Zoological Studies

Vol. 58, 2019

(update: 2020.01.02; 01.22)
 

The Reproductive Strategy of the Rare Minnow (Gobiocypris rarus) in Response to Starvation Stress

Liangxia Su1,2, Si Luo1,3, Ning Qiu1,2, Xiaoqin Xiong1,4, and Jianwei Wang1,*

doi:10.6620/ZS.2020.59-01

1The Key Laboratory of Aquatic Biodiversity and Conservation of Chinese Academy of Sciences, Institute of Hydrobiology, Chinese Academy of Sciences, Wuhan, Hubei, China. E-mail:suliangxia027@126.com
2University of Chinese Academy of Sciences, Beijing, China. E-mail: qiuning181@sina.com
3Power China Guiyang Engineering Corporation Limited, Guiyang, Guizhou, China. E-mail: luosi1234567@163.com
4Department of Life Science, Neijiang Normal University, Neijiang, Sichuan, China. *Correspondence: Tel: +86 027-68780033. Fax: +86 027-68780065. E-mail: wangjw@ihb.ac.cn (Wang)
E-mail: xiongxiaoqinxxq@163.com (Xiong)

Received 17 June 2019 / Accepted 27 December 2019
Communicated by Hin-Kiu Mok

Food abundance plays an important role in the reproduction of fish, especially multiple spawners. Multiple spawners can exhibit various biological strategies when under starvation stress. However, the reproductive strategy used in these fish species remains unknown. To explore whether rare minnows (Gobiocypris rarus) prioritize survival over current reproduction under starvation conditions, paired adult rare minnows were starved for 0, 5, 10, 15 d and their spawning activities were recorded. Anatomical and histological characteristics of unpaired adult rare minnows were examined during starvation and following re-feeding. It was found that only 30-70% of paired rare minnows spawned within 5 d after deprivation of food. Though spawning activity was suppressed by starvation, rare minnows starved for 0, 5, 10, and 15 d waited 3.89 0.78 d, 5.57 3.36 d, 5.83 5.15 d and 6.57 4.50 d, respectively, after re-feeding to resume spawning. The average inter-spawning interval and length until egg production of those starved for 15 d was 4.60 2.37 d and 139.1 67.9 d, respectively, when they spawned with rhythm, which were significantly different from those starved for 0 d (P < 0.05). Anatomical and histological data further revealed that late maturing oocytes degraded after 8 d of starvation, but the gonadosomatic index recovered to initial levels after 8 d of re-feeding. Thus, reproduction of rare minnows was markedly affected by starvation, but rapidly returned to normal upon re-feeding. These observations demonstrated that paired rare minnows prioritize survival by channeling energy from the liver and absorbing late maturing oocytes instead of continuing to reproduce under food deprivation condition.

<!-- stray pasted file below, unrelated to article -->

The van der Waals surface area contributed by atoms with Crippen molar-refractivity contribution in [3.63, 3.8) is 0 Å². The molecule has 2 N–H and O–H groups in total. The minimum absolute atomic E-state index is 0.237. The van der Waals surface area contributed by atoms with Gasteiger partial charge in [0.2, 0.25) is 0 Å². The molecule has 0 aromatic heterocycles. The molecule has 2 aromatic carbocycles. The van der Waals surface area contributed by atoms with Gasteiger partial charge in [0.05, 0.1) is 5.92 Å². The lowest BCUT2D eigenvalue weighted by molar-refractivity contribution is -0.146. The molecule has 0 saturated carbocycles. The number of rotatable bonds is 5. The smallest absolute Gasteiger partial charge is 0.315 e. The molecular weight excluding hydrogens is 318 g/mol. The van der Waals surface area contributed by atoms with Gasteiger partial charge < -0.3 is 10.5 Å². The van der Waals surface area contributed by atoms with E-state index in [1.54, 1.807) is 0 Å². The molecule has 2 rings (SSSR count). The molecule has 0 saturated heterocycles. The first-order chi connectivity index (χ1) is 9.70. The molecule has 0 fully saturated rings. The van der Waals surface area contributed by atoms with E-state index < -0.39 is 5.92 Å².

Key words: Rare minnow, Starvation, Re-feeding, Reproductive strategy, Ecological implication.

Citation: Su L, Luo S, Qiu N, Xiong X, Wang J. 2020. The reproductive strategy of the rare minnow (Gobiocypris rarus) in response to starvation stress. Zool Stud 59:1. doi:10.6620/ZS.2020.59-01.